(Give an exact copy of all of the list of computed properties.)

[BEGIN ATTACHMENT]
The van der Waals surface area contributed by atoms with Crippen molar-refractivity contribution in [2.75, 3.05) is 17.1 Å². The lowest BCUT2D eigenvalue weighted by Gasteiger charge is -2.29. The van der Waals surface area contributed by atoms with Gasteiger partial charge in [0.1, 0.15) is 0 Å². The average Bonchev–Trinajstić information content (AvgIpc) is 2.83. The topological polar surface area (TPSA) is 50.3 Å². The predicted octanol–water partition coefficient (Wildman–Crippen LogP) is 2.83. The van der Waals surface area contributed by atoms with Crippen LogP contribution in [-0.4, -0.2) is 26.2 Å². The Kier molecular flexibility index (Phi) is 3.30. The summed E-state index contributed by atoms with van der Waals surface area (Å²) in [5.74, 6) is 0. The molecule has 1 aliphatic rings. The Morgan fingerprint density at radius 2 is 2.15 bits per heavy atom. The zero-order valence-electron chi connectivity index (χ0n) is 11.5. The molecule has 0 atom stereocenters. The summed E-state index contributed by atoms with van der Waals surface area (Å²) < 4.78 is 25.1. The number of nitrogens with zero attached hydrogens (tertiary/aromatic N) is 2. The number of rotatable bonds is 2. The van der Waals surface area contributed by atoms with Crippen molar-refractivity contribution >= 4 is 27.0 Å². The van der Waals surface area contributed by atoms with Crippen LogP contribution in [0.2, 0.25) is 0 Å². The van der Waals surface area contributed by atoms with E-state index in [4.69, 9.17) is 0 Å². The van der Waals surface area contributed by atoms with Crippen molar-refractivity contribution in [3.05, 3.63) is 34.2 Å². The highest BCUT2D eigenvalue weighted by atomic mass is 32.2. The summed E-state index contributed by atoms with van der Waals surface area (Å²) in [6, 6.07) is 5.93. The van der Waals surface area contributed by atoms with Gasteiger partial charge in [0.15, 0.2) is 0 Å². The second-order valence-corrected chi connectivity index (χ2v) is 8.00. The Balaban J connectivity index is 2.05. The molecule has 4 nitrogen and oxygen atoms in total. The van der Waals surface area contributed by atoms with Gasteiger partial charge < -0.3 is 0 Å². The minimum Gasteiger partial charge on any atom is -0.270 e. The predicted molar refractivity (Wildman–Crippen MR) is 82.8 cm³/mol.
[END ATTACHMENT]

The van der Waals surface area contributed by atoms with Crippen molar-refractivity contribution in [2.75, 3.05) is 17.1 Å². The lowest BCUT2D eigenvalue weighted by Gasteiger charge is -2.29. The van der Waals surface area contributed by atoms with Gasteiger partial charge in [0.1, 0.15) is 0 Å². The average Bonchev–Trinajstić information content (AvgIpc) is 2.83. The topological polar surface area (TPSA) is 50.3 Å². The predicted octanol–water partition coefficient (Wildman–Crippen LogP) is 2.83. The van der Waals surface area contributed by atoms with Crippen LogP contribution in [-0.4, -0.2) is 26.2 Å². The Kier molecular flexibility index (Phi) is 3.30. The summed E-state index contributed by atoms with van der Waals surface area (Å²) in [5.74, 6) is 0. The molecule has 1 aliphatic rings. The Morgan fingerprint density at radius 2 is 2.15 bits per heavy atom. The zero-order valence-electron chi connectivity index (χ0n) is 11.5. The molecule has 0 atom stereocenters. The summed E-state index contributed by atoms with van der Waals surface area (Å²) < 4.78 is 25.1. The number of nitrogens with zero attached hydrogens (tertiary/aromatic N) is 2. The number of rotatable bonds is 2. The van der Waals surface area contributed by atoms with Crippen molar-refractivity contribution >= 4 is 27.0 Å². The van der Waals surface area contributed by atoms with Crippen LogP contribution in [0.2, 0.25) is 0 Å². The van der Waals surface area contributed by atoms with E-state index in [4.69, 9.17) is 0 Å². The van der Waals surface area contributed by atoms with Crippen molar-refractivity contribution in [3.05, 3.63) is 34.2 Å². The highest BCUT2D eigenvalue weighted by atomic mass is 32.2. The summed E-state index contributed by atoms with van der Waals surface area (Å²) in [6, 6.07) is 5.93. The van der Waals surface area contributed by atoms with Gasteiger partial charge in [0.15, 0.2) is 0 Å². The second-order valence-corrected chi connectivity index (χ2v) is 8.00. The Balaban J connectivity index is 2.05. The molecule has 4 nitrogen and oxygen atoms in total. The van der Waals surface area contributed by atoms with Gasteiger partial charge < -0.3 is 0 Å². The minimum Gasteiger partial charge on any atom is -0.270 e. The predicted molar refractivity (Wildman–Crippen MR) is 82.8 cm³/mol.